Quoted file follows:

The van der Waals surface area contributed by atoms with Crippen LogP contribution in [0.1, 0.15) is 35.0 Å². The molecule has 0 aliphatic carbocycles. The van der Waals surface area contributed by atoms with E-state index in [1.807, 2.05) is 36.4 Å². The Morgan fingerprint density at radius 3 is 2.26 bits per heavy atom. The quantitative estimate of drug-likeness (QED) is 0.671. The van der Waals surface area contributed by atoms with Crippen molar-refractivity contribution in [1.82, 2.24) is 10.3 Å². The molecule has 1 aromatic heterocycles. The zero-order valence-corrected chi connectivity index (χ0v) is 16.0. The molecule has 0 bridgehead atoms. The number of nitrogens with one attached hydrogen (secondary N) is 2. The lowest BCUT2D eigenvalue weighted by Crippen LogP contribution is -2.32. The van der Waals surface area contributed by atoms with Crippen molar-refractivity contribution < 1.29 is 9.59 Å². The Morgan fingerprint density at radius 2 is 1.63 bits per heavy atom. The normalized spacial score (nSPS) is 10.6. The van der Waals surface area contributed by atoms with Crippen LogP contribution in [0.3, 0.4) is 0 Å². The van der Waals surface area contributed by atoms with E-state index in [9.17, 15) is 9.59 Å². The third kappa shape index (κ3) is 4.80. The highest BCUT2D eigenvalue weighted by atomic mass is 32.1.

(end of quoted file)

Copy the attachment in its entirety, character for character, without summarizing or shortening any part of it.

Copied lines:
The van der Waals surface area contributed by atoms with Crippen LogP contribution in [0.1, 0.15) is 35.0 Å². The molecule has 0 aliphatic carbocycles. The van der Waals surface area contributed by atoms with E-state index in [1.807, 2.05) is 36.4 Å². The Morgan fingerprint density at radius 3 is 2.26 bits per heavy atom. The quantitative estimate of drug-likeness (QED) is 0.671. The van der Waals surface area contributed by atoms with Crippen molar-refractivity contribution in [1.82, 2.24) is 10.3 Å². The molecule has 1 aromatic heterocycles. The zero-order valence-corrected chi connectivity index (χ0v) is 16.0. The molecule has 0 bridgehead atoms. The number of nitrogens with one attached hydrogen (secondary N) is 2. The lowest BCUT2D eigenvalue weighted by Crippen LogP contribution is -2.32. The van der Waals surface area contributed by atoms with Crippen molar-refractivity contribution < 1.29 is 9.59 Å². The Morgan fingerprint density at radius 2 is 1.63 bits per heavy atom. The normalized spacial score (nSPS) is 10.6. The van der Waals surface area contributed by atoms with Crippen LogP contribution in [0.3, 0.4) is 0 Å². The van der Waals surface area contributed by atoms with E-state index in [9.17, 15) is 9.59 Å². The third kappa shape index (κ3) is 4.80. The highest BCUT2D eigenvalue weighted by atomic mass is 32.1.